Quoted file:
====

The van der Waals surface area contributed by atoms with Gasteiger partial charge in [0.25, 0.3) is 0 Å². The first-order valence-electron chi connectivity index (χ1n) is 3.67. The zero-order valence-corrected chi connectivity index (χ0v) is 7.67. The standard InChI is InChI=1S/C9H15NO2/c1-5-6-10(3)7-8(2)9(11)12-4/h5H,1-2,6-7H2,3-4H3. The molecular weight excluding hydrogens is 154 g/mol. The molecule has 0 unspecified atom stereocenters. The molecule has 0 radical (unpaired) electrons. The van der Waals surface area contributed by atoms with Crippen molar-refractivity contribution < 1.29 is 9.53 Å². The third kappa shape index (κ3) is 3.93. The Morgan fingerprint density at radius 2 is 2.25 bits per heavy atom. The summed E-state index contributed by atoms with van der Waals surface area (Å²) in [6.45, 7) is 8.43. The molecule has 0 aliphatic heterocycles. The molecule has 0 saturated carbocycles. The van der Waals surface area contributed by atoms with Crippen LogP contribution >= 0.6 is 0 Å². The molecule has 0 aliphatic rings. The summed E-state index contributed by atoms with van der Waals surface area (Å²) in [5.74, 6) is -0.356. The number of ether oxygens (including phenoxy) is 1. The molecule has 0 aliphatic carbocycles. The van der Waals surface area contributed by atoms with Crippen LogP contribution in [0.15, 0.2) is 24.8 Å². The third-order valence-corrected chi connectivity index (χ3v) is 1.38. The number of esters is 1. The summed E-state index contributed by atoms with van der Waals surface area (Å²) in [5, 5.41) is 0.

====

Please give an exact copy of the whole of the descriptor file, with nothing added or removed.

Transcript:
The van der Waals surface area contributed by atoms with Gasteiger partial charge in [0.25, 0.3) is 0 Å². The first-order valence-electron chi connectivity index (χ1n) is 3.67. The zero-order valence-corrected chi connectivity index (χ0v) is 7.67. The standard InChI is InChI=1S/C9H15NO2/c1-5-6-10(3)7-8(2)9(11)12-4/h5H,1-2,6-7H2,3-4H3. The molecular weight excluding hydrogens is 154 g/mol. The molecule has 0 unspecified atom stereocenters. The molecule has 0 radical (unpaired) electrons. The van der Waals surface area contributed by atoms with Crippen molar-refractivity contribution < 1.29 is 9.53 Å². The third kappa shape index (κ3) is 3.93. The Morgan fingerprint density at radius 2 is 2.25 bits per heavy atom. The summed E-state index contributed by atoms with van der Waals surface area (Å²) in [6.45, 7) is 8.43. The molecule has 0 aliphatic heterocycles. The molecule has 0 saturated carbocycles. The van der Waals surface area contributed by atoms with Crippen LogP contribution >= 0.6 is 0 Å². The molecule has 0 aliphatic rings. The summed E-state index contributed by atoms with van der Waals surface area (Å²) in [5.74, 6) is -0.356. The number of ether oxygens (including phenoxy) is 1. The molecule has 0 aliphatic carbocycles. The van der Waals surface area contributed by atoms with Crippen LogP contribution in [0.15, 0.2) is 24.8 Å². The third-order valence-corrected chi connectivity index (χ3v) is 1.38. The number of esters is 1. The summed E-state index contributed by atoms with van der Waals surface area (Å²) in [5, 5.41) is 0.